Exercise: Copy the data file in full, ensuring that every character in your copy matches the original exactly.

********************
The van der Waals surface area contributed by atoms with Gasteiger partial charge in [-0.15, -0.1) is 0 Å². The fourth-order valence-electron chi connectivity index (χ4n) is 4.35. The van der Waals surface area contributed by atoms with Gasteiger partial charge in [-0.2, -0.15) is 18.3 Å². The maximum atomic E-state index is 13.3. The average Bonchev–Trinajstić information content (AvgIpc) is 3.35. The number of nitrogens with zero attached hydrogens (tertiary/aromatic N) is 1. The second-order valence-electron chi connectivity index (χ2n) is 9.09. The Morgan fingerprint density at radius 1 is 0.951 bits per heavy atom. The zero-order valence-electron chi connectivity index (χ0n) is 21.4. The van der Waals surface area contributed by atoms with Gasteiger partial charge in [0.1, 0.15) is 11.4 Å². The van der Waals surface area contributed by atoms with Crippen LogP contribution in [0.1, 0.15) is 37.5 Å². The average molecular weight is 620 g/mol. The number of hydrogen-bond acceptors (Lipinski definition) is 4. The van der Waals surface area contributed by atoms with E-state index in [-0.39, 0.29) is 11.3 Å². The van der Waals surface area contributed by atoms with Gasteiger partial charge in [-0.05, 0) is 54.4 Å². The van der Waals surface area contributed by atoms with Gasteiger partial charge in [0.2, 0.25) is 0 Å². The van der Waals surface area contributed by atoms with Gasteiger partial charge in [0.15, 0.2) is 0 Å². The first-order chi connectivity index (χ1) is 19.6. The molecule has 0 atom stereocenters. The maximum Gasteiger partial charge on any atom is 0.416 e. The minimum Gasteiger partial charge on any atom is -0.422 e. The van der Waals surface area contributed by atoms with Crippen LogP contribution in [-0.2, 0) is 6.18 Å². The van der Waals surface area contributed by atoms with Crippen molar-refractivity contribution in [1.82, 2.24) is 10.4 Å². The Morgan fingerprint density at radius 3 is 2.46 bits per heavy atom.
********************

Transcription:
The van der Waals surface area contributed by atoms with Gasteiger partial charge in [-0.15, -0.1) is 0 Å². The fourth-order valence-electron chi connectivity index (χ4n) is 4.35. The van der Waals surface area contributed by atoms with Gasteiger partial charge in [-0.2, -0.15) is 18.3 Å². The maximum atomic E-state index is 13.3. The average Bonchev–Trinajstić information content (AvgIpc) is 3.35. The number of nitrogens with zero attached hydrogens (tertiary/aromatic N) is 1. The second-order valence-electron chi connectivity index (χ2n) is 9.09. The Morgan fingerprint density at radius 1 is 0.951 bits per heavy atom. The zero-order valence-electron chi connectivity index (χ0n) is 21.4. The van der Waals surface area contributed by atoms with Gasteiger partial charge in [0.1, 0.15) is 11.4 Å². The van der Waals surface area contributed by atoms with Crippen LogP contribution in [0.1, 0.15) is 37.5 Å². The average molecular weight is 620 g/mol. The number of hydrogen-bond acceptors (Lipinski definition) is 4. The van der Waals surface area contributed by atoms with E-state index in [-0.39, 0.29) is 11.3 Å². The van der Waals surface area contributed by atoms with Gasteiger partial charge in [-0.05, 0) is 54.4 Å². The van der Waals surface area contributed by atoms with Gasteiger partial charge in [0.2, 0.25) is 0 Å². The van der Waals surface area contributed by atoms with Gasteiger partial charge in [0.15, 0.2) is 0 Å². The first-order chi connectivity index (χ1) is 19.6. The molecule has 0 atom stereocenters. The maximum Gasteiger partial charge on any atom is 0.416 e. The minimum Gasteiger partial charge on any atom is -0.422 e. The van der Waals surface area contributed by atoms with Crippen LogP contribution in [-0.2, 0) is 6.18 Å². The van der Waals surface area contributed by atoms with Crippen molar-refractivity contribution in [1.82, 2.24) is 10.4 Å². The Morgan fingerprint density at radius 3 is 2.46 bits per heavy atom.